Lockdown In A New Relationship

Being in Lockdown or in a quarantine complicates dating in unexpected ways, raises some previously unheard questions (like who’s got a more ‘apocalypse’ friendly place) and makes partners feel as if they are already in the boring part of a relationship without any of the initial romance or spark.

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What it's like to start dating someone under quarantine

dazeddigital.com

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Dating In The Pandemic

In these unprecedented and strange times, planning ahead seems impossible due to the uncertainty around and the doomsday scenarios in the news.
Initiating and navigating a new relationship now has an extra (and not too small) obstacle of a virus threatening humanity across the planet.

The ongoing pandemic has done the unthinkable: It has slowed us down, freezing time for a while. This affects our blossoming romances in ways not documented before.

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  • Constantly sharing updates about the pandemic with your new partner is not a good idea.
  • Social distancing etiquette (hello elbow bumps) may feel awkward, and FaceTime video chats can feel a bit too intimate and over-the-top after a while, as the other person is still a practical stranger.

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If meeting in person, like a dinner date in an apartment, do not discuss anything about the virus. 

Provide yourself and your partner space to know each other, having deep conversations with soothing music. The news can wait.

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Creating routines

Too much is expected of modern relationships: your partner is supposed to fulfil roles that historically used to be spread out within communal structures. Your partner is supposed to be your best friend, lover, psychotherapist, child-care co-worker, and dishwasher.

What is essential during a crisis is to create boundaries, routines, and rituals. As best as possible, separate daytime and evening, week time and weekend, working time and idle time, family time and individual time. Routine creates a structure and brings a certain sense of order.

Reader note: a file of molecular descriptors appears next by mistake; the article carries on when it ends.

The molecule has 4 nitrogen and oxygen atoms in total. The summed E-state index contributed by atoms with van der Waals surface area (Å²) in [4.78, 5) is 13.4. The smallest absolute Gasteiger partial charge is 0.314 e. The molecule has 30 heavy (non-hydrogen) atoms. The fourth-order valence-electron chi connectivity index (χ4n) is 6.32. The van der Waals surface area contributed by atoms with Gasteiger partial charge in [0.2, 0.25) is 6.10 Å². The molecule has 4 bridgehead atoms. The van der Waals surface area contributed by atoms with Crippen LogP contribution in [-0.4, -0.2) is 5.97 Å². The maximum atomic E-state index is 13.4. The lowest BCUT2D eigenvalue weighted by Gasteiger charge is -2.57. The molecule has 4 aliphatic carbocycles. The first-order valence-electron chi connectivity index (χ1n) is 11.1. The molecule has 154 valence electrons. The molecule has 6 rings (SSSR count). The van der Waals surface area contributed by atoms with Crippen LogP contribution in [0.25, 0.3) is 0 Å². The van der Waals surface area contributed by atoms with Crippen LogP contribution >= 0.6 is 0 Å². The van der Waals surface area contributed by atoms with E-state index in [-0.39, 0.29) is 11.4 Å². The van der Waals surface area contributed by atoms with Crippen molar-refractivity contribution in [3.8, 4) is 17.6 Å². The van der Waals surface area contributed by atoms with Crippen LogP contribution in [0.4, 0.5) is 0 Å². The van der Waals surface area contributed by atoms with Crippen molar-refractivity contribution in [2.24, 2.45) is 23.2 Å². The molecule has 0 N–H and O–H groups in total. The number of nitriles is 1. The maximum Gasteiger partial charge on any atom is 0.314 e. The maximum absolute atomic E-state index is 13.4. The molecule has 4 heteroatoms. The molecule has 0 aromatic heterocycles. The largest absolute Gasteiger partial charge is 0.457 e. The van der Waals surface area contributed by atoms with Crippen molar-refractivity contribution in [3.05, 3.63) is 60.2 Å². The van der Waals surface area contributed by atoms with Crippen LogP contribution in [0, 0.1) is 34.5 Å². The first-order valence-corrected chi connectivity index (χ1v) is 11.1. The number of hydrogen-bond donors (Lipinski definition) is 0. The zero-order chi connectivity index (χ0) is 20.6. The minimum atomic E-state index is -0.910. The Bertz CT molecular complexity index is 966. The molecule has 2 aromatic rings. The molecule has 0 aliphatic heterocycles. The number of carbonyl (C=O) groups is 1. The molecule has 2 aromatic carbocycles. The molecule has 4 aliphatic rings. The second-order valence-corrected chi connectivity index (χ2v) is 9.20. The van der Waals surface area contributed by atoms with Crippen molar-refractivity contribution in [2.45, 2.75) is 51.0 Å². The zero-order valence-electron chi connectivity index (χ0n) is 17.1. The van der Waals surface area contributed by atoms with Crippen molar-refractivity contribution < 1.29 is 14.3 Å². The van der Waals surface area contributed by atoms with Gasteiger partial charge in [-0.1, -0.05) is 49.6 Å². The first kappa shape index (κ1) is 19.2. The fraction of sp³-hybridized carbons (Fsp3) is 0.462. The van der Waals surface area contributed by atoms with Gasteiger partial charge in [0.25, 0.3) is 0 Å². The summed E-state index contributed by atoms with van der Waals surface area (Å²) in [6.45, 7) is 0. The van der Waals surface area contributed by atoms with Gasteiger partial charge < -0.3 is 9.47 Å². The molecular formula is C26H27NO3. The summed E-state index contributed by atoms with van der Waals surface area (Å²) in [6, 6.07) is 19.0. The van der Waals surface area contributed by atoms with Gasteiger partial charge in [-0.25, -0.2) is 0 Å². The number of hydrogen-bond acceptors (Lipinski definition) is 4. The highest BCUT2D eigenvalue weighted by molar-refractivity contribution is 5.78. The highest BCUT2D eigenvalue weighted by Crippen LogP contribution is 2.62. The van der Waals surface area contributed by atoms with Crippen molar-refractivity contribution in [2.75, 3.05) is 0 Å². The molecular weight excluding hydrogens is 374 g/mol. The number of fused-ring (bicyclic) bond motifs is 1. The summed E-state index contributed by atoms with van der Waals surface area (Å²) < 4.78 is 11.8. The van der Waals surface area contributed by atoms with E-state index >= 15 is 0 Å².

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“This Is What Happens to Couples Under Stress”: An Interview with Esther Perel

newyorker.com

  • The world is used to seeing people performing in the iconic public streets and podiums all across the planet, it is a strange sight now, with near-total emptiness and silence as ‘Quarantine’ becomes the rule.

  • Performance artists, who usually rely on small and big crowds, are now springing up in their homes and balconies, and of course, online, live-streaming their performances to the entire world while being isolated from it.

  • Even though most of the events, news, interaction and performances are now online, whatever is left of our confined lives has started to appear more real.

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The Pandemic Is Remaking What Performance Can Be

newyorker.com

Good Relationships Take Work

Merging your own ever-shifting life, needs and wants with those of another person takes work if it is to succeed.

How much work it actually takes might ebb and flow, but expect to invest attention and work even in the best of times.

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10 Common Relationship Myths (and Why They're All Wrong)

psychologytoday.com